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Archived News from September 2002

23rd September 2002 13:35

Evening Post, 23 September 2002

Mansfield Town boss Stuart Watkiss today hinted that players might have to leave Field Mill so that he can bring others in after his team slipped to the bottom of Division Two with a 2-0 defeat at home to Cheltenham.

To make matters worse, he will be looking to bring a goalkeeper in on loan after Kevin Pilkington injured his hand.

The full extent of the damage is not yet known but the goalkeeper's injury adds to Watkiss's woes as he already has 11 players unavailable, including striker Iyseden Christie, who twisted an ankle on Friday and will be out for at least a month.

Pilkington was replaced for the last five minutes by youth team keeper Jason White and Michael Bingham, who has already been told he can leave the club, is currently recovering from a knee operation.

But Watkiss said his team have to bounce back from their latest defeat, which has now seen them go 383 minutes without a league goal at Field Mill.

He said: "They have got to come back from this. We've got 36 games left and you have got to have enough character to dig yourself out of a hole.

"The players, at the moment, haven't got the strength of character to do that.

"You can try to build them up, put your arm around them, or even take the opposite approach and tell them a few home truths. But, for all the talking you do, it actually comes down to 3pm on a Saturday and the players having enough about them to go about their business in an organised and aggressive manner.

"Maybe it is time to try to change the personnel because I cannot keep saying the same things all the time. I don't think Cheltenham had to work very hard to get their victory and that's what really disappointed me."

Many supporters left long before the final whistle as late goals from Jamie Victory and Hugh MacAuley sealed the points for the visitors.

Stags have to bounce back when they travel to Northampton on Saturday but Watkiss believes the injury situation holds the key.

He added: "I believe we have the players, when everyone is available, to start climbing this division.

"But there is not going to be a quick fix or a dramatic improvement in results until we get the players off the treatment table."

Evening Post, 23 September 2002

Mansfield Town 0 v 2 Cheltenham

A quick check of the calendar will demonstrate that we are yet to reach the month of October and there are still 36 games to go but, for many, this season already seems a futile effort.

Some seem to think we might as well start re-acquainting ourselves with what junction of the M6 leads to Carlisle, because there is no way that Stags will be playing in Division Two next season.

"If they can't beat Cheltenham, they might as well give up now," was the essence of many comments heard on a radio phone-in on the way home.

Less than six months after a victory over the Cotswolds outfit saw the Mansfield public embrace the town's football team in one of its finest hours, Field Mill is becoming a depressing place to be at 5pm on a Saturday.

For weeks, one of the last things Stags fans could cling to was that they would surely beat Cheltenham but, now that opportunity has disappeared, calls for the manager's head are intensifying.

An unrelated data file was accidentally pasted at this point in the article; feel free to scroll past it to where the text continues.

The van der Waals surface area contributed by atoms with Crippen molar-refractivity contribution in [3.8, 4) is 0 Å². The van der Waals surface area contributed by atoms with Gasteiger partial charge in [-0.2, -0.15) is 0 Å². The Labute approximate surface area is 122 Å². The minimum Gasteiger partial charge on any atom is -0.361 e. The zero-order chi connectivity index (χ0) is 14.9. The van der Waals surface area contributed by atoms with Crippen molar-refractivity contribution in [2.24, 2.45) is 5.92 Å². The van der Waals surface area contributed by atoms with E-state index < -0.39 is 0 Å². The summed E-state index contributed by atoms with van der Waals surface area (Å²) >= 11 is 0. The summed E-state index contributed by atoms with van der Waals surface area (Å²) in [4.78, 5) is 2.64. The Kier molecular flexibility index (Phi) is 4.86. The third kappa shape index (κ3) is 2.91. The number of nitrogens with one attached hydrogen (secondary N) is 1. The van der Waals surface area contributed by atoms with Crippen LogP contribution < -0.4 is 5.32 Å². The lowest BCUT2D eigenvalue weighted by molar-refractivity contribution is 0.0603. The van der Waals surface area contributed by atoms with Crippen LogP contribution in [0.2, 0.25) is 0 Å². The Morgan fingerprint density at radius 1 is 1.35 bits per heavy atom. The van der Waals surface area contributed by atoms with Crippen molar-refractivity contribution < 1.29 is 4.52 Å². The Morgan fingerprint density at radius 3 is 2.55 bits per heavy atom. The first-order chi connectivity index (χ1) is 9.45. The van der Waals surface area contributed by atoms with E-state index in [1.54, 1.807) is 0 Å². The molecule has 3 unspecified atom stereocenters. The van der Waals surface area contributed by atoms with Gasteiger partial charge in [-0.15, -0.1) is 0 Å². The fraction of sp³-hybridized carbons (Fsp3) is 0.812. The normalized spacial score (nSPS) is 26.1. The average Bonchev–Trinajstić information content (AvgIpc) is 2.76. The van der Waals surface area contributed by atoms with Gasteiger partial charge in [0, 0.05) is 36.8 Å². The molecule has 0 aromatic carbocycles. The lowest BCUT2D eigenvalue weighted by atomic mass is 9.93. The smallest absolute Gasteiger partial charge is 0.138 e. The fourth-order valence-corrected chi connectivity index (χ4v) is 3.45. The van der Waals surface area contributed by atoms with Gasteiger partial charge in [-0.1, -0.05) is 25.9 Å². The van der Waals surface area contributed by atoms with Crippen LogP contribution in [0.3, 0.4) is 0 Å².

And, with goalkeeper Kevin Pilkington, who has been the best performer in a season-opening to forget, joining the injury list, there is a feeling around the place that things are not certain to get better.

It is now 383 minutes since Stags scored a league goal at Field Mill, the place they brushed many a team aside last season.

During the Division Three promotion campaign, the home defence appeared impregnable and the attacking was sometimes dazzling, but all that can be said is that, this season, there is no confidence in either retreat or offence at home and that is the main reason they currently find themselves bottom of the pile.

By claiming what was a deserved three points on Saturday, Cheltenham moved up to 18th in the league table, giving themselves just the sort of boost the Stags would have welcomed.

Supporters may be growing tired of Stuart Watkiss talking about injury lists but the situation has not changed and, until it shows at least a modicum of improvement, it is almost impossible to judge someone who took the job just eight months ago.

Perhaps the dissenters are privy to a long list of experienced managers who would jump at the chance to take over a side that many believe are relegation certainties and are already averaging three goals conceded a game, with little money to spend on players?

It's going to be hard enough getting a goalkeeper on loan to deputise for Pilkington.

What Saturday demonstrated more than anything else is that there are few options at the moment and, as a result, some of those in the team are too comfortable and know they will still be selected whatever performance they put in.

Cheltenham were the better side and took their chances while Stags missed the one they managed to create when Andy White was unable to get on the end of a Scott Sellars cross.

The Robins kicked on at half-time when the Stags didn't, yet Cheltenham were not a good side.

They were were made up of the majority of players who Mansfield pipped to automatic promotion last season and that was what caused the most disappointment.

After being seen off by teams who would be expected to beat Mansfield, losing to a team they expect to beat would be the biggest disappointment because it was not the worst performance of the season.

But, just as Luton fell as a result of their arrogance on Tuesday, the Stags were guilty of the same.


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